In the face of a 45 billion dollar diet industry, Hollywood stars starving to achieve super slimness and as high a percentage as 85 percent of American women, at any given time, on a diet, one study which has been quoted often, maintains that 'there is some evidence that restricting calories will increase longevity". The study was based on the observation that lab rats when given a restricted diet, lived longer than their compatriots, allowed to eat as much as they wanted. But a scientist named Steven Austad, Ph.D., a professor of zoology at the University of Idaho, a 50 year old who is researching longevity, has debunked this study in the following manner:
In other words, in the study which concluded that rats which were dieted, lived longer than rats which were allowed unrestricted food, it wasn't that the dieting rats were more healthy than those eating 'normally' but that the dieting rats lived slightly longer than those other rats which were overfed and under-exercised.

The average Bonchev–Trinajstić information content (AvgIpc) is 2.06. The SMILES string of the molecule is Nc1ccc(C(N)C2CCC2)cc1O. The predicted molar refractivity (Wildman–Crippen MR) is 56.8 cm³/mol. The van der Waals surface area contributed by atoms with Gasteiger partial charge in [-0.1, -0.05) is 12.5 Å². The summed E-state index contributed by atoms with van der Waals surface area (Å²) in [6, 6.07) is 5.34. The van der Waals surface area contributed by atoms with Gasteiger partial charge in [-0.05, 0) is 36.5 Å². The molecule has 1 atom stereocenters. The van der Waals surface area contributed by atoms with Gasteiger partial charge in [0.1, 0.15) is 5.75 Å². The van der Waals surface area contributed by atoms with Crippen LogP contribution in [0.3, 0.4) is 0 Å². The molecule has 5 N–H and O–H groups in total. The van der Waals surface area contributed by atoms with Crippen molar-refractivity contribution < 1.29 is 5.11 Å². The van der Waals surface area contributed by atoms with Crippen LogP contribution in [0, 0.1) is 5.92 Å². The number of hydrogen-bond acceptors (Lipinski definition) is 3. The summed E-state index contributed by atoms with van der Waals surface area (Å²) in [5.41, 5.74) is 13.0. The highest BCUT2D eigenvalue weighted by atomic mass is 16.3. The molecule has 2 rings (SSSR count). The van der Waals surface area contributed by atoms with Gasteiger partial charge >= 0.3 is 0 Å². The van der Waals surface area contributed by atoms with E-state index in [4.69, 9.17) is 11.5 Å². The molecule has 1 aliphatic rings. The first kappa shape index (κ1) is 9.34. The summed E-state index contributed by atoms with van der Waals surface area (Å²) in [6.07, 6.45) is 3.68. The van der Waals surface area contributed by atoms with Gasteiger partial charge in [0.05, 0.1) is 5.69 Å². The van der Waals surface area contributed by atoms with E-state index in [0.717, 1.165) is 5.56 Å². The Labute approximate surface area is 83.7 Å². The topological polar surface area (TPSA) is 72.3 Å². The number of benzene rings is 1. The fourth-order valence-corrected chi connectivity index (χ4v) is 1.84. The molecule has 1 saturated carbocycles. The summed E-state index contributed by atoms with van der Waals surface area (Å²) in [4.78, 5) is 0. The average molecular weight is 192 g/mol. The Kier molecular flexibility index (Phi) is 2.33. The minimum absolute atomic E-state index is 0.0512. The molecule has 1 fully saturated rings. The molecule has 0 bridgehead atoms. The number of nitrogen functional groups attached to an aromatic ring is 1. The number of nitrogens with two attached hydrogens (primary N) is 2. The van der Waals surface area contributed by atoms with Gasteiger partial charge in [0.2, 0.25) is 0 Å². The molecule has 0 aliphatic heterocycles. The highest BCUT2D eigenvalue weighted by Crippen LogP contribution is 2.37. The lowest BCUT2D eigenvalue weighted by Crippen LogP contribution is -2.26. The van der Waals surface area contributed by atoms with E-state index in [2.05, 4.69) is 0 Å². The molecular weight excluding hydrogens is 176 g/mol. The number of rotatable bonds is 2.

1. He cannot replicate the results in his laboratory. In his experiments, rats fed a restricted diet died faster than those not so restricted.
2. He stated that, in the study where the dieting rats lived longer, it was probably because those rats not so restricted, were overeating. He explained that this would be easily true in an environment so different from nature. In nature, food is hard to come by and costs a lot of energy to obtain whereas in the laboratory, food is easily obtainable and without any caloric expenditure. Austad also pointed out that the lab rats dwelling in small cages, even with treadmills and exercisers, tended to exercise a lot less than they do in nature.
Source "Smithsonian Magazine": Vol 28:#10, Jan 1998: Stewart, Douglas: "Solving the Aging Puzzle"